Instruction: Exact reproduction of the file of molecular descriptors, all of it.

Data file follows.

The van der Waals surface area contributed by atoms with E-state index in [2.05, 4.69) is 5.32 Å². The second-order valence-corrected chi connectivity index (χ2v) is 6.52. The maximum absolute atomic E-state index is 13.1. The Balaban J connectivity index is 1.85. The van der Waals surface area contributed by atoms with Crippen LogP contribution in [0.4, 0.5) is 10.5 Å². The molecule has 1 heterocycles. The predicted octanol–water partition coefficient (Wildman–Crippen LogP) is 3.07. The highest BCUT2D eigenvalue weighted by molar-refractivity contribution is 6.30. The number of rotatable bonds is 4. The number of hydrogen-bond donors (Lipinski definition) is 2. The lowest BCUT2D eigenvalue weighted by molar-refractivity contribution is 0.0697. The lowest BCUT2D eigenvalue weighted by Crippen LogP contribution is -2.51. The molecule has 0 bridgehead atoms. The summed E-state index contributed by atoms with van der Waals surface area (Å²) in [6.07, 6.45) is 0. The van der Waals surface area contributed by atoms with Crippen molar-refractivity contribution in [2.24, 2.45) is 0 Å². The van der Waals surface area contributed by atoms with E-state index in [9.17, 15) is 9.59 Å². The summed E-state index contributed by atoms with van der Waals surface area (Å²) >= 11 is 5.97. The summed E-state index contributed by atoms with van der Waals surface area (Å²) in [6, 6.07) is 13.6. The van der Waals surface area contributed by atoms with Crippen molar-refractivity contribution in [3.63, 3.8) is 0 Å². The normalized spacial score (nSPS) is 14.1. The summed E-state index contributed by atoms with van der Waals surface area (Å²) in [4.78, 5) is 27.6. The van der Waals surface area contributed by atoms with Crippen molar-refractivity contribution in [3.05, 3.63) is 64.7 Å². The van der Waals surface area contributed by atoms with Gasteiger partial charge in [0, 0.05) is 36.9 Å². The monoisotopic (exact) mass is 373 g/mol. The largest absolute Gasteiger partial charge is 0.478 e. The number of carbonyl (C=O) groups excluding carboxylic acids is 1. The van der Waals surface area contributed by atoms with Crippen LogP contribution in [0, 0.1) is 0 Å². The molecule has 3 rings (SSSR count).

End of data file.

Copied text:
The van der Waals surface area contributed by atoms with E-state index in [2.05, 4.69) is 5.32 Å². The second-order valence-corrected chi connectivity index (χ2v) is 6.52. The maximum absolute atomic E-state index is 13.1. The Balaban J connectivity index is 1.85. The van der Waals surface area contributed by atoms with Crippen LogP contribution in [0.4, 0.5) is 10.5 Å². The molecule has 1 heterocycles. The predicted octanol–water partition coefficient (Wildman–Crippen LogP) is 3.07. The highest BCUT2D eigenvalue weighted by molar-refractivity contribution is 6.30. The number of rotatable bonds is 4. The number of hydrogen-bond donors (Lipinski definition) is 2. The lowest BCUT2D eigenvalue weighted by molar-refractivity contribution is 0.0697. The lowest BCUT2D eigenvalue weighted by Crippen LogP contribution is -2.51. The molecule has 0 bridgehead atoms. The summed E-state index contributed by atoms with van der Waals surface area (Å²) in [6.07, 6.45) is 0. The van der Waals surface area contributed by atoms with Crippen molar-refractivity contribution in [2.24, 2.45) is 0 Å². The van der Waals surface area contributed by atoms with E-state index in [9.17, 15) is 9.59 Å². The summed E-state index contributed by atoms with van der Waals surface area (Å²) >= 11 is 5.97. The summed E-state index contributed by atoms with van der Waals surface area (Å²) in [6, 6.07) is 13.6. The van der Waals surface area contributed by atoms with Crippen molar-refractivity contribution in [3.63, 3.8) is 0 Å². The normalized spacial score (nSPS) is 14.1. The summed E-state index contributed by atoms with van der Waals surface area (Å²) in [4.78, 5) is 27.6. The van der Waals surface area contributed by atoms with Crippen molar-refractivity contribution in [3.05, 3.63) is 64.7 Å². The van der Waals surface area contributed by atoms with Gasteiger partial charge in [0, 0.05) is 36.9 Å². The monoisotopic (exact) mass is 373 g/mol. The largest absolute Gasteiger partial charge is 0.478 e. The number of carbonyl (C=O) groups excluding carboxylic acids is 1. The van der Waals surface area contributed by atoms with Crippen LogP contribution in [0, 0.1) is 0 Å². The molecule has 3 rings (SSSR count).